NVDIMM

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A non-volatile dual in-line memory module (NVDIMM) is a type of random-access memory for computers. Non-volatile memory is memory that retains its contents even when electrical power is removed, for example from an unexpected power loss, system crash, or normal shutdown. "Dual in-line" identifies the memory as using the DIMM package. NVDIMMs improve application performance[1][not in citation given] and system crash recovery time. They enhance solid-state drive (SSD) endurance and reliability.[2][3]

"Non-volatile" products may use volatile memory during normal operation and dump the contents into non-volatile memory if the power fails, using an on-board backup power source. Volatile memory is faster than non-volatile; it is byte-addressable; and it can be written to arbitrarily, without concerns about wear and device lifespan. However, including a second memory to achieve non-volatility (and the on-board backup power source) increases the product cost compared to volatile memory.

Types[edit]

There are three types of NVDIMM implementations by JEDEC Standards org:[4][non-primary source needed]

  • NVDIMM-F: DIMM with flash storage. System users will need to pair the storage DIMM alongside a traditional DRAM DIMM. NVDIMM-F has been available since 2014.
  • NVDIMM-N DIMM with flash storage and traditional DRAM on the same module. The computer accesses the traditional DRAM directly. In the event of a power failure, the module copies the data from the volatile traditional DRAM to the persistent flash storage, and copies it back when power is restored. It uses a small backup power source for this.
  • NVDIMM-P specifications will be released by JEDEC around 2018[5] It will allow storage inside computer main memory, using ReRAM technology, and a DDR5 interface. A NVDIMM-P has persistent DRAM, and can access external block-oriented (flash memory) drive for memory cache.

Non-Standard NVDIMM implementations:

  • NVDIMM-X: DDR4 DIMM with NAND Flash storage and volatile DRAM on the same module, developed by Xitore.

As of November 2012, most NVDIMMs used NAND flash as the non-volatile memory.[6] Emerging memory technologies aim to achieve NVDIMM without a cache or two separate memories. Intel and Micron have announced use of the 3D XPoint PCM technology in NVDIMM-F.[7] Sony and Viking Technology have announced an NVDIMM-N product based on the ReRAM technology.[8] In 2015, Samsung and Netlist announced a NVDIMM-P product, possibly based on Z-nand.[9]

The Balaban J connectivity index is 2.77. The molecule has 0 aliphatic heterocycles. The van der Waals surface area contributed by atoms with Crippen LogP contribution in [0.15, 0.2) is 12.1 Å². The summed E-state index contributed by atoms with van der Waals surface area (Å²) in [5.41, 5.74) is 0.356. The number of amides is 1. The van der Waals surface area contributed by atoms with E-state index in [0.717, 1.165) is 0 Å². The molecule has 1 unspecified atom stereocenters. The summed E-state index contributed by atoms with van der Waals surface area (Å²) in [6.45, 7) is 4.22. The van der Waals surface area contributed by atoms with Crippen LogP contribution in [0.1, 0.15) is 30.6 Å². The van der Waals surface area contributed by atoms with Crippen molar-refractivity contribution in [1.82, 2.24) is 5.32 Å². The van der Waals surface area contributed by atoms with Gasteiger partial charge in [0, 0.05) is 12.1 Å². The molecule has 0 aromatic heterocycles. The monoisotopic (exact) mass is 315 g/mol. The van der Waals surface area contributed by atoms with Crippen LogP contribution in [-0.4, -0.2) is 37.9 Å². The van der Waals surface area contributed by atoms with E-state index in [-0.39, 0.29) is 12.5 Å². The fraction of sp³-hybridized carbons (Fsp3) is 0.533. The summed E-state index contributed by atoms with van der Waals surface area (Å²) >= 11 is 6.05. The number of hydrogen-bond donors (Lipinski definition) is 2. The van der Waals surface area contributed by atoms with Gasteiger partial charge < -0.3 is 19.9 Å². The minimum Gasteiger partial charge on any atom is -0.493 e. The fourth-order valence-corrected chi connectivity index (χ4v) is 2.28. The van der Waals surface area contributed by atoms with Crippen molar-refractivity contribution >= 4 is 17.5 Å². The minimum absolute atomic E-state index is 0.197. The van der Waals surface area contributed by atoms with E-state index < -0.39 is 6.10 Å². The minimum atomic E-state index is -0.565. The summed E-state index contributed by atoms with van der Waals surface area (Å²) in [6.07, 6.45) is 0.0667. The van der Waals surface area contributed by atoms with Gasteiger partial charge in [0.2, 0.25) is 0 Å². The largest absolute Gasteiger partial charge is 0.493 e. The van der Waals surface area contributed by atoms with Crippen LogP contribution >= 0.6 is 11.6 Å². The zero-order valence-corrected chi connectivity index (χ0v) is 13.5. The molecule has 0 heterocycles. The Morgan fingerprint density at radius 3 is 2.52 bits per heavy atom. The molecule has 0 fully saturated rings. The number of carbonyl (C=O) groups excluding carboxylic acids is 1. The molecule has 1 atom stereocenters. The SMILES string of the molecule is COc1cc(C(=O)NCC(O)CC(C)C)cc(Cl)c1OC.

Backup power[edit]

NVDIMMs evolved from the BBU (battery backed up) DIMM, which used a backup battery to sustain power to a volatile memory for up to 72 hours. However, batteries are disfavored in computer components because they have a limited lifespan, they may be regarded as hazardous waste, and they contain heavy metals[citation needed] which violate RoHS compliance.

When the module includes non-volatile memory, backup power is required for only a short time after the computer's main power fails, while the module copies the data from volatile to non-volatile memory. Therefore, modern NVDIMMs use on-board supercapacitors to store energy.

Interface[edit]

A few server vendors, such as Supermicro, still make products using the DDR3 interface to the computer, but standardization work in 2014 and 2015, such as at JEDEC[10] and ACPI,[11] was based on the DDR4 interface.

Uses[edit]

The BBU DIMM was originally designed for use as the cache of RAID HBAs (host bus adapters) or systems, to enable data in the cache to survive a power failure. NVDIMMs have moved beyond RAID applications into fast storage appliances or in-memory processing for the data center and cloud computing.[12]

See also[edit]

References[edit]

  1. ^ Narayanan, Dushyanth; Hodson, Orion (March 2012). "Whole-system Persistence with Non-volatile Memories" (PDF). Microsoft Research. Archived (PDF) from the original on 2019-02-10. Retrieved 2014-05-08.
  2. ^ Grupp, Laura M.; Davis, John; Swanson, Steven (February 2012). "The Bleak Future of NAND Flash Memory" (PDF). Microsoft Research. Archived (PDF) from the original on 2019-02-10. Retrieved 2014-05-08.
  3. ^ Maleval, Jean Jacques (2013-03-11). "SSDs Risk Massive Data Loss". Storage Newsletter. Retrieved 2013-09-06. (Subscription required (help)).
  4. ^ Golander, Amit (2015-08-23). "Welcome to the era of NVDIMM Cards". Plexistor. Archived from the original on 2018-12-23. Retrieved 2015-08-23.
  5. ^ "JEDEC DDR5 & NVDIMM-P Standards Under Development". JEDEC. 2017-03-30. Archived from the original on 2018-06-16.
  6. ^ Crump, George (2012-10-02). "Does DRAM Storage Still Make Sense?". Storage Switzerland. Archived from the original on 2013-06-16.
  7. ^ Mah Ung, Gordon (2015-08-21). "Intels crazy fast 3D XPoint Optane memory heads for DDR slots but with a cache". PCWorld. Archived from the original on 2015-08-23. Retrieved 2015-08-21.
  8. ^ Russell, Gil (2015-08-11). "Viking technology and Sony in ReRAM memory mashup". TechEye. Archived from the original on 2016-04-16. Retrieved 2015-08-11.
  9. ^ Armstrong, Adam (2015-11-19). "Netlist And Samsung Partner To Deliver NVDIMM-P". Storage Review. Archived from the original on 2018-04-18.
  10. ^ "JEDEC announces support NVDIMM hybrid memory modules". JEDEC. 2015-05-26. Archived from the original on 2016-04-24. Retrieved 2015-05-26.
  11. ^ Larabel, Michael (2015-05-21). "ACPI 6 Non-Volatile Memory Device Support NFIT libND For Linux". Phoronix. Archived from the original on 2018-12-23. Retrieved 2015-05-21.
  12. ^ Verity, John W. (2012-09-19). "Non-Volatile DRAM Is Poised to Give Apps a Big Boost". Datacenter Acceleration. Archived from the original on 2013-06-16. Retrieved 2013-09-06.

External links[edit]